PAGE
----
Lot 370
  • 370

Ben Nicholson

100,000 - 150,000 GBP
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  • Ben Nicholson
  • 1967-8 (relief)
  • signed Ben Nicholson and dated 1967-8 on the reverse
  • oil on carved board
  • 54.2 by 64.9cm., 21 1/4 by 25 1/2 in.


Waddington Galleries, London
Mr & Mrs George Bloch
Waddington Galleries, London
Acquired from the above in June 2005


Hong Kong, Museum of Modern Art, Modern Art from the Collection of Mary and George Bloch, 1987, no. 36, illustrated in colour in the catalogue
London, Waddington Galleries, Ben Nicholson Reliefs, 1999, no. 5, illustrated in colour in the catalogue


The carved board is stable and there is no evidence of retouching under UV light. The work is very securely framed which prevented an inspection without the glass. This work appears to be in very good condition.
"In response to your inquiry, we are pleased to provide you with a general report of the condition of the property described above. Since we are not professional conservators or restorers, we urge you to consult with a restorer or conservator of your choice who will be better able to provide a detailed, professional report. Prospective buyers should inspect each lot to satisfy themselves as to condition and must understand that any statement made by Sotheby's is merely a subjective, qualified opinion. Prospective buyers should also refer to any Important Notices regarding this sale, which are printed in the Sale Catalogue.

Catalogue Note

In 1958 Ben Nicholson left St. Ives, the Cornish fishing town and artists’ colony which had been his home in Britain for over twenty years, for Switzerland. Accompanied by Felicitas Volger, who he had married the previous year, the move occasioned a renaissance of relief carving in his work. Volger, a photographer, shared Nicholson’s interest in detail, surface and texture, and during this period his attention returned to the techniques he had developed whilst working on his iconic white reliefs of the mid-thirties. He revisited this approach with the acuity and sensitivity of an artist now in his seventh decade, having found a place amongst the leading figures of European modernism and enjoying international critical and commercial success.

The balance of forms within Nicholson’s compositions had always been of paramount importance and 1967-8 (Relief) exemplifies Nicholson’s continued mastery of balance within the relief. It remains an object of great delicacy despite the physicality of the carving process itself, which involved Nicholson gouging and chiselling the surface of the board, before repeatedly painting then scraping and wearing back the surface. Here, the close range of Nicholson’s palette and the subtle modulation of tones across the interlocking planes create a misty surface from which the forms emerge, in contrast to their sharply defined edges demonstrating the artist’s fascination with the ability to shift from one level to another with abruptness, bypassing any gradual transition.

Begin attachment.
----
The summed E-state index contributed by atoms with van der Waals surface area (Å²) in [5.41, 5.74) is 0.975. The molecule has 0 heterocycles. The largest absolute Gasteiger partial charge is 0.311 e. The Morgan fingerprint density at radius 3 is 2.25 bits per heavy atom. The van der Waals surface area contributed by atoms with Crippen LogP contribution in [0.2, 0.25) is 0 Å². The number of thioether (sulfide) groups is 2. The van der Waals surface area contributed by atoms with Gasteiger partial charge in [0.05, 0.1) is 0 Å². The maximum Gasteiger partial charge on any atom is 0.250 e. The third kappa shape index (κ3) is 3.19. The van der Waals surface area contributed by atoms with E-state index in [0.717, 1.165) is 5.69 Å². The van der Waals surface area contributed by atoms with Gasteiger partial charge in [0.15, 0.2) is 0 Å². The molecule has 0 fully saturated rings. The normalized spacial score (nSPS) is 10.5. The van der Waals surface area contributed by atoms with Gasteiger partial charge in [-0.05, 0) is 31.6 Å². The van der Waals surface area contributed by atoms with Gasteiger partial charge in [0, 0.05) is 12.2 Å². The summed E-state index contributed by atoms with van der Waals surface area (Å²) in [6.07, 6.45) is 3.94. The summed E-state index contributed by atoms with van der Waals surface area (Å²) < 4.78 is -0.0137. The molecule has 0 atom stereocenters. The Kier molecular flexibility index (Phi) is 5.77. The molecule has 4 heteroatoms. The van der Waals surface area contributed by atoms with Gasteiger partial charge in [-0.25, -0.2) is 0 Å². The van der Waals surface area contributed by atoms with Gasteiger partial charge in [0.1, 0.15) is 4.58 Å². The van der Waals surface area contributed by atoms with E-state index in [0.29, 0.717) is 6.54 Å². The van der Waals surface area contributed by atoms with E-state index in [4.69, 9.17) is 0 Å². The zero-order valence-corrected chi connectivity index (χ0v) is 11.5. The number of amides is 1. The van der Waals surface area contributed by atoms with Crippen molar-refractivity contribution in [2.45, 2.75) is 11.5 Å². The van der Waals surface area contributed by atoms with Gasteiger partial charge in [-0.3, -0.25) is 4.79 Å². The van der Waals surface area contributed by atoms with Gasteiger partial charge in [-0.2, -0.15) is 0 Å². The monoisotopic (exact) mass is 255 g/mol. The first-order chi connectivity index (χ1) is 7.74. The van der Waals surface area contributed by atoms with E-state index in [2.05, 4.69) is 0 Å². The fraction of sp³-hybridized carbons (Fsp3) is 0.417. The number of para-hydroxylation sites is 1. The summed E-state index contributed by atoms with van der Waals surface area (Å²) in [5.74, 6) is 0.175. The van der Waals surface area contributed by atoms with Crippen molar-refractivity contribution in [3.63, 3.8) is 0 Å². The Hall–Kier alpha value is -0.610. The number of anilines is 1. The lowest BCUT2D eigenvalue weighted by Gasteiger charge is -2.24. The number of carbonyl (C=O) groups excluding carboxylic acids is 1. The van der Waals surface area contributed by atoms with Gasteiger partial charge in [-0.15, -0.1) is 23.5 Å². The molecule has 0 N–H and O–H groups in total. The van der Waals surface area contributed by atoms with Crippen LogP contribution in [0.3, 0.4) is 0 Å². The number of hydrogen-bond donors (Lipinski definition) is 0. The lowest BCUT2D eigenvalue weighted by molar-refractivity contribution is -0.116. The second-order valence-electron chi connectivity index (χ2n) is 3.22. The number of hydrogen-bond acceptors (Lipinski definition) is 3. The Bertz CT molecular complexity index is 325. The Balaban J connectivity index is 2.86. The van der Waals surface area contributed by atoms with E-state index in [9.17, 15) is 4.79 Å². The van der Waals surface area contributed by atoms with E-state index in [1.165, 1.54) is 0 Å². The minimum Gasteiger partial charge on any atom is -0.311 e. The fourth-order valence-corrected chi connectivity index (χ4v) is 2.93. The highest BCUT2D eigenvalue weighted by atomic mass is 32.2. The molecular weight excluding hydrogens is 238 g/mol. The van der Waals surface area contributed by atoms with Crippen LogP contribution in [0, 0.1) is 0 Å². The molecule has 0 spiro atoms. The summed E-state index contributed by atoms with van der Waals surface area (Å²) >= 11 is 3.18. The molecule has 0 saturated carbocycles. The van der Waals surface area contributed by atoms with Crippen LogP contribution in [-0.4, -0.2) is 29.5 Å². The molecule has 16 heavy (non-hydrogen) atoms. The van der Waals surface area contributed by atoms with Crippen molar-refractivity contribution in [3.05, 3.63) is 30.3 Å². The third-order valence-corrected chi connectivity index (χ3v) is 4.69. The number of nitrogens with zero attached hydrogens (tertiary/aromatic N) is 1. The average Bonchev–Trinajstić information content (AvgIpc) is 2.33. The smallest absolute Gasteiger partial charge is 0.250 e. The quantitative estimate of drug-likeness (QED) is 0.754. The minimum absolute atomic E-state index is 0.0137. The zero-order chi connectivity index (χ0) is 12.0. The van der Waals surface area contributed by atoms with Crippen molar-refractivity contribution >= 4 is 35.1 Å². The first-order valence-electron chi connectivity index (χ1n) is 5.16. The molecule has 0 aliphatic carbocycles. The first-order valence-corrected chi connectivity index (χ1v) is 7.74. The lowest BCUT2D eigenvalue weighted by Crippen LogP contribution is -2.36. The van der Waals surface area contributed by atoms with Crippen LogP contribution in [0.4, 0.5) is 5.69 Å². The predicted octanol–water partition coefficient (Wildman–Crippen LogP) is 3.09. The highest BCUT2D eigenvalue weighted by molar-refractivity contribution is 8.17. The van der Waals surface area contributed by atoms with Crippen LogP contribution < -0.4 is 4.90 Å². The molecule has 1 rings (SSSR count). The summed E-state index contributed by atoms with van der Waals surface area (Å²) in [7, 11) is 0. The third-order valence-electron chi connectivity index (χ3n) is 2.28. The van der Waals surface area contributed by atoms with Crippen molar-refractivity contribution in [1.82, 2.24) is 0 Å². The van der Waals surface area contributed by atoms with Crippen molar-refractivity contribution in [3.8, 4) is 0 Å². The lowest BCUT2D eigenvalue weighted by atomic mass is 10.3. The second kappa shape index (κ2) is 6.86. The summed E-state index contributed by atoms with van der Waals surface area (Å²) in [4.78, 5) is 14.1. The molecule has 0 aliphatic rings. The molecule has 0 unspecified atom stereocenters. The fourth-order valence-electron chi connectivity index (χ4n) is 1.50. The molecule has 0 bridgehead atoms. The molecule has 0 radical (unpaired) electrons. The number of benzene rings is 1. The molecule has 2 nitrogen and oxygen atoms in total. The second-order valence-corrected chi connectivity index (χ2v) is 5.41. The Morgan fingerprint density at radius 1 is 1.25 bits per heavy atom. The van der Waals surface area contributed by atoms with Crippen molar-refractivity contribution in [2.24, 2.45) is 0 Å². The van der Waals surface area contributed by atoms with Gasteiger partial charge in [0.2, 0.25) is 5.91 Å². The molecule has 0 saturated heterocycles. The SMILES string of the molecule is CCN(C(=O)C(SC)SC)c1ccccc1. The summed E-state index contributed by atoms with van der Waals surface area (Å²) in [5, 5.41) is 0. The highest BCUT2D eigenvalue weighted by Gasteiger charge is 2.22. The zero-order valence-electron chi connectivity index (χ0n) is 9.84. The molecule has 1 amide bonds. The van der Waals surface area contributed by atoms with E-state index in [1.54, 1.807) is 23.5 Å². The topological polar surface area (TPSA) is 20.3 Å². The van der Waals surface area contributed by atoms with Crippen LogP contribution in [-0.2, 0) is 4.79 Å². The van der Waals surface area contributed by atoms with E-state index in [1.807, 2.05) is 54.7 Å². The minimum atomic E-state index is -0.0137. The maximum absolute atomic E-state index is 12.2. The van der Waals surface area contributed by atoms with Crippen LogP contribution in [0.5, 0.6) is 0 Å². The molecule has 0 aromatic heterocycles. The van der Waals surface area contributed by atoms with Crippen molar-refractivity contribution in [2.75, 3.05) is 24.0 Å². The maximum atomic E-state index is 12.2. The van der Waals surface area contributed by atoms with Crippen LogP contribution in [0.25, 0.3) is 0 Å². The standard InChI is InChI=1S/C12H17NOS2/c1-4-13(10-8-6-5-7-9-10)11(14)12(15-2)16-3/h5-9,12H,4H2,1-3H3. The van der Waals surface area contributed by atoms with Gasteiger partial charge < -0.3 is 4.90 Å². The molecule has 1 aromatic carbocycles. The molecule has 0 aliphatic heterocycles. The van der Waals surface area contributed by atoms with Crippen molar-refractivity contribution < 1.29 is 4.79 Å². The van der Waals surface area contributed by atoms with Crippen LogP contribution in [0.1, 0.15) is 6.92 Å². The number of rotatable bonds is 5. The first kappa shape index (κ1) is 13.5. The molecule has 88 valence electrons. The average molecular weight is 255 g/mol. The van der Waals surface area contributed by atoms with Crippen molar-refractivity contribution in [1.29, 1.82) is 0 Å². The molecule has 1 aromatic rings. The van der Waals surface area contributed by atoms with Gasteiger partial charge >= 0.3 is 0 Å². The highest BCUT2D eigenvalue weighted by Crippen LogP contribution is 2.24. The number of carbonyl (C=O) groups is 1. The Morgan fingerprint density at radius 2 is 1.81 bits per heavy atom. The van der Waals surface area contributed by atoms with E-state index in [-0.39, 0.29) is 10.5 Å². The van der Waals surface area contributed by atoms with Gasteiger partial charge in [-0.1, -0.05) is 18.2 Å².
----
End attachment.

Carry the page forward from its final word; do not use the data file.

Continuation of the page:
In Switzerland, Nicholson continued to exploit the tension between a lack of pictoral depth and the physical depth created by his carving, but also began experimenting with movement in his work as well as variations in the surface. As Jeremy Lewison observes, ‘in contrast to the earlier reliefs where movement, which was recessive, was created by carving or by colour juxtapositions, in the late reliefs movement is often lateral and recessive as forms collide or lock into each other, the planes being curved or set at angles rather than parallel to the frame’ (Jeremy Lewison, Ben Nicholson, London, 1991, p. 23). In 1967-8 (Relief), the parallelogram interacts with the angles of the frame which surround it and the square it encloses, stretching out on the upwards diagonal, a movement balanced by the circle which seems to drift off centre moving in the opposite direction.

Throughout the war, drawing had become one of Nicholson’s principal activities, and in the present work, the circle on the central plane is so finely incised it appears at first to be simply a pencil line, evoking a geometric precision which is almost architectural. This captures the essence of relief for Nicholson, for whom painting was less of a matter of depiction, more the creation of an object itself. The different planes of the surface make up what appears to us as an image, but the stress is on the physical nature of the material which supports the paint. Despite this, in 1967-8 (Relief) the paler tones of the top half cast the faintest suggestion of a horizon, an element of the landscape painting which had occupied the artist in the fifties. Nicholson by the sixties had become a master of transforming his paintings into objects where balance and vitality, the abstract and the suggestion of the figurative, are held beautifully together: as he wrote in 1967, ‘It’s a dead material but one becomes so keen on one’s ideas that the dead material quickly becomes alive’ (letter to Adrian Stokes, in Ben Nicholson (exhibition catalogue), Tate, London, 1993, pp. 92-93).